Following are the typical reasons to rebuild and upgrade a transfer for most press transfer cells:
The useful life of a press transfer is considerably longer than the product life of many of the components that are used in the design of the transfer. Obtaining hardware and software support becomes difficult, putting the reliability of the transfer cell at risk.
After millions of reciprocating cycles, mechanical components wear out. This causes a loss of mechanical rigidity, destabilizing the transfer. Often the operation must be slowed to offset this lack of stability, which in turn reduces production rates.
An inspection of the transfer to determine if it can be rebuilt should include whether it can be taken out of production. The decision also should include a cost comparison of a new transfer and a rebuilt one, including the logistics associated with replacing the old transfer.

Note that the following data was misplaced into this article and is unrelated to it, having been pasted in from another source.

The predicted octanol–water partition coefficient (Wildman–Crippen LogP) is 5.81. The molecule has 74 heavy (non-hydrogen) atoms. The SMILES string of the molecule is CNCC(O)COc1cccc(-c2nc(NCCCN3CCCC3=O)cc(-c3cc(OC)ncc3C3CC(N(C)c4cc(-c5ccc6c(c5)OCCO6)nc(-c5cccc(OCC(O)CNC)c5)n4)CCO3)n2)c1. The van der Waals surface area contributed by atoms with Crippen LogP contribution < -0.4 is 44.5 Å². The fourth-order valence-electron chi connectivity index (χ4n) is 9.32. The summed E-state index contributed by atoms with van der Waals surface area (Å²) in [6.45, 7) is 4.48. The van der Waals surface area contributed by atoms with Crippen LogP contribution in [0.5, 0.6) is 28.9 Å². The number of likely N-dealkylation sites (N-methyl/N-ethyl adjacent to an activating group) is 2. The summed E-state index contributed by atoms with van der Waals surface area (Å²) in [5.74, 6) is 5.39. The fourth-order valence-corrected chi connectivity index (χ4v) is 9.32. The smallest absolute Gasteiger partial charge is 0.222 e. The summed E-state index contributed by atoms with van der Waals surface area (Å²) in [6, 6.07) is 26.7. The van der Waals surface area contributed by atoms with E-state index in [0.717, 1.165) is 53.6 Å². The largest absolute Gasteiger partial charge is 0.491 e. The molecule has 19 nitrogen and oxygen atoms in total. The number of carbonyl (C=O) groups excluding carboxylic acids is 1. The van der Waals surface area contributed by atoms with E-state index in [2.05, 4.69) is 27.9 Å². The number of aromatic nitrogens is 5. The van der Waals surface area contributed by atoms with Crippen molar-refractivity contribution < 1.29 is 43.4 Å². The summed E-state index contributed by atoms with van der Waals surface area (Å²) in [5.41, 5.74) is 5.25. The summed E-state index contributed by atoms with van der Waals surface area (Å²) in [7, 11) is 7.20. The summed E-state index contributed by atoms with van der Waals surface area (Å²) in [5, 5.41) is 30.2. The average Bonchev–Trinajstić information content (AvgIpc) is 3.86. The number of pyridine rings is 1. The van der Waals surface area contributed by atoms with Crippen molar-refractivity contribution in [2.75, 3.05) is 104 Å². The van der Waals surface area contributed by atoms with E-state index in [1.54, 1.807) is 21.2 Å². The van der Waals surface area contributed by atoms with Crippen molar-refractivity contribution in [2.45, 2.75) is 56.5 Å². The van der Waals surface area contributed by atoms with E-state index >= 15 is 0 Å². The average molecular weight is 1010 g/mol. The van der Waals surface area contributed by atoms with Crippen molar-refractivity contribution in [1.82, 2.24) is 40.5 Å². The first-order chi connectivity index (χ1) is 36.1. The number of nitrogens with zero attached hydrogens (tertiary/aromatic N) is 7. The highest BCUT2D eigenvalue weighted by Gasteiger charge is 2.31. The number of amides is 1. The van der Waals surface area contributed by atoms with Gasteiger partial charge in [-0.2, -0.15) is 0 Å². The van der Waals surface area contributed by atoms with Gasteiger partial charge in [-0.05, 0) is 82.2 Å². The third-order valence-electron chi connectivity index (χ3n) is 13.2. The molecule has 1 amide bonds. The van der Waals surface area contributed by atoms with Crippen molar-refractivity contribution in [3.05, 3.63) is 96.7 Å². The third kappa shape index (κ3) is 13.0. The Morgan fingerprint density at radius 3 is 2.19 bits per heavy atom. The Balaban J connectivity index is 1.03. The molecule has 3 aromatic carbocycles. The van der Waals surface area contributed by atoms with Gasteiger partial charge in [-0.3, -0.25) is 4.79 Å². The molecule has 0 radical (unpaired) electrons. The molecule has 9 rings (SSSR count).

Typically, a rebuild can cost 50% to 75% of a new transfer, depending on the condition of the transfer. The price reduction results from reusing the existing framework and some of the mechanical and controls components. Normally, the main control panel is completely replaced. This new panel contains the newest platforms for PLCs, HMIs, servo drives, motion control, and communication protocols.
One possible drawback of doing a rebuild, depending on the owner’s production situation, is the time it takes to perform it. It is likely that a rebuild program will take the transfer out of production for longer than it would to buy and install a new transfer. This makes the logistical analysis an important part of the decision-making process.
There are ways to prepare for and mitigate this possibility:
- Build a part bank.
- Move production to another cell temporarily.
- Complete all the possible preparation work while the cell is operating.
Read more: Rebuilding a press transfer step-by-step in a metal stamping shop